Channy Leaneah and Polica started building the hype for their second album in April with appearances at the Coachella Music Fest and the release of the first single "Tiff." / John Shearer, Invision/AP

Channy Leaneah and Poliça started building the hype for their second album back in April with appearances at the Coachella Music Fest and the release of the first single, "Tiff." / John Shearer, Invision/AP

Last Tuesday saw two prominent album releases on the Minnesota music front: Lizzo’s Lazerbeak-produced solo debut “Lizzobangers,” and Marijuana Deathsquads’ fourth or fifth or 15th or so record, “Oh My Sexy Lord” (it’s been hard to track all of MDS’ output). This Tuesday sees two more big ones, starting with the band now on tour with the Deathsquads and using the same drummers.

POLIÇA, “Shulamith” (Mom + Pop Records)


When the Justin Vernon-accompanied single “Tiff” kicked off the hype behind this sophomore album way back in April, you knew the record was going to get plenty of attention from indie bloggers and NPR affiliates. However, you didn’t know if it was actually going to go anywhere new. “Tiff” felt like a rehash of the rhythmically booming, vocally billowy soundscape Poliça had already laid out and covered pretty thoroughly on its 2012 debut, “Give You the Ghost.”

Fortunately, the rest of “Shulamith” – named after recently deceased Canadian feminist and “Dialect of Sex” author Shulamith Firestone -- is pretty damn adventurous and experimental. Among the freshest tracks is the kick-off song (and second single) “Chain My Name,” with its polished synth sparkle and disco-punk groove. From there, the album weaves from what sounds like post-apocalyptic R&B make-out music (“Smug,” an example of where all the XX comparisons come from) to soulful, laid-back electronic dance music (“Trippin’”) to freaky, teeth-rattling throb-rock territory, (“Very Cruel,” the album’s most intense and mesmerizing track).

There were parts of the “Give You the Ghost” record where the lack of guitars at times actually felt like a missing ingredient, but not here. Meanwhile, the two-drummer rhythmic mold that took shape during the making of that first album feels fully formed on “Shulamith,” especially in the schizo-rhythmic “Vegas” and hypnotic and cocky-sounding “Torre,” the latter of which shows producer Ryan Olson's heavy sonic imprint.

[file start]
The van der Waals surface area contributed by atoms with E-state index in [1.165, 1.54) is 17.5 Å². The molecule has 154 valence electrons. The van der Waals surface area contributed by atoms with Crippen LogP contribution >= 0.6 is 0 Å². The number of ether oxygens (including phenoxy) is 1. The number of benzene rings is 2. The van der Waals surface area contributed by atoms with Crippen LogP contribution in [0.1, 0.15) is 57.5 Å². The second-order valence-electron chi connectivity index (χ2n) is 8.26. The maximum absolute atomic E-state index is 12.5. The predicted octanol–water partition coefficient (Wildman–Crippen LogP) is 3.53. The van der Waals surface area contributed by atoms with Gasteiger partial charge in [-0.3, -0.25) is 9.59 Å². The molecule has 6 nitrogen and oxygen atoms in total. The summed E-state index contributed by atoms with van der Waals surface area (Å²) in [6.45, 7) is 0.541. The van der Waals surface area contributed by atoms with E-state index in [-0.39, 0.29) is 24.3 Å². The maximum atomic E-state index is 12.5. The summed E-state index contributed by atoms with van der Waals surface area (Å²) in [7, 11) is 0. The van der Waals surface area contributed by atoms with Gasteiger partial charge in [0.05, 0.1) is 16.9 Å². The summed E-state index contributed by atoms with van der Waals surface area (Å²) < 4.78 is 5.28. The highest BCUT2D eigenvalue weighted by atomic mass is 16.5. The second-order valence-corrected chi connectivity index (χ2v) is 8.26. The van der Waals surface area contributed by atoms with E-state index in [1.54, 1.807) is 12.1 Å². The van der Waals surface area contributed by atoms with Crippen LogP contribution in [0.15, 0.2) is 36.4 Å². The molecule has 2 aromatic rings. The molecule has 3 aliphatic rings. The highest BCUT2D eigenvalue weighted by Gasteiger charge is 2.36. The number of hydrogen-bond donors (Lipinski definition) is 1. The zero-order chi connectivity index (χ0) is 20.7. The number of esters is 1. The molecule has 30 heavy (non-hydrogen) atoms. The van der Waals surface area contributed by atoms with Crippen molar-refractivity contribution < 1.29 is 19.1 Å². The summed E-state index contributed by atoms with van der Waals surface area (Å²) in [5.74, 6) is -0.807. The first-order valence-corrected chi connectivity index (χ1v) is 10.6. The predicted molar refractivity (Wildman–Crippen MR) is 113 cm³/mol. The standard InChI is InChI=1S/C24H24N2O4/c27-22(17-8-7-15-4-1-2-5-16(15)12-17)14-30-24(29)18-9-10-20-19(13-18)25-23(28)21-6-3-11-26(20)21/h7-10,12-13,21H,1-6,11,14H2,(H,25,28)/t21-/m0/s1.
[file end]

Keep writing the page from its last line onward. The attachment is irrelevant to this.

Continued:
Singer Channy Leaneagh opens up more, too. Her lyrics -- which were more deeply personal and buried on the first album – are sometimes more audible here, and occasionally evoke the album’s namesake theorist (“Torre” sample lines: “Who is the harlot? I am / Who is the diamond? I am / Who is the lion? I am”). As important as what she’s saying, though, there’s a wilder, freer and less robotic-sounding emotional value on this record. Even as her band has enlarged and sharpened its silvery sound, Leaneagh hasn’t lost her raw, ex-folkie singer/songwriter edge.

DOSH, “Milk Money” (Graveface Records)


While he’s back to banging the drums with the Cloak Ox (duties he also fulfills in Andrew Bird’s band), Martin Dosh is as far out from behind the kit as he’s ever been on ”Milk Money,” his latest in a string of impressive solo albums built on ambient synthesizers, warm organs and jittery tape loops. Case in point: The album’s 25-minute epic closing track, “Legos (For Terry)” -- which was written for his performance with Wilco drummer Glenn Kotchke at the Walker Art Center in February -- doesn’t actually feature the use of drum sticks until 14 minutes in. And even then it’s just to tap a high-hat cymbal. The opening track, “We Are the Worst,” is only built around a simplistic electronic drum beat, with mad whirs of organ, guitar drone and ethereal vocals laid over it. And the disc’s most drum-oriented track, “20 Year,” is rhythmically diced-up and subtly wicked.   

Click here to hear a stream of “Milk Money” in its entirety. Dosh is playing a free in-store set tonight (Tuesday) at 7 p.m. at the Electric Fetus in Minneapolis.


"Actual Wolf," the eponymous full-length debut by Eric Pollard and his '70s-ish country-haze-rock band, produced by Low frontman (and Pollard's Retribution Gospel Choir bandmate) Alan Sparhawk.

"Our Postmortem," the long-in-the-works debut by And the Professors, the string-fueled ensemble led by the Honeydogs' Adam Levy, performing Thursday at the Cedar Cultural Center.

And "Fathom Lane," another eponymous full-length by the somber boy/girl folk-rock band, which performs tonight at the Triple Rock opening for Sturgill Simpson.

Older Post

Minneapolis museum welcomes kids for Halloween

Newer Post

Photographer Gordon Parks celebrated in two Minneapolis exhibits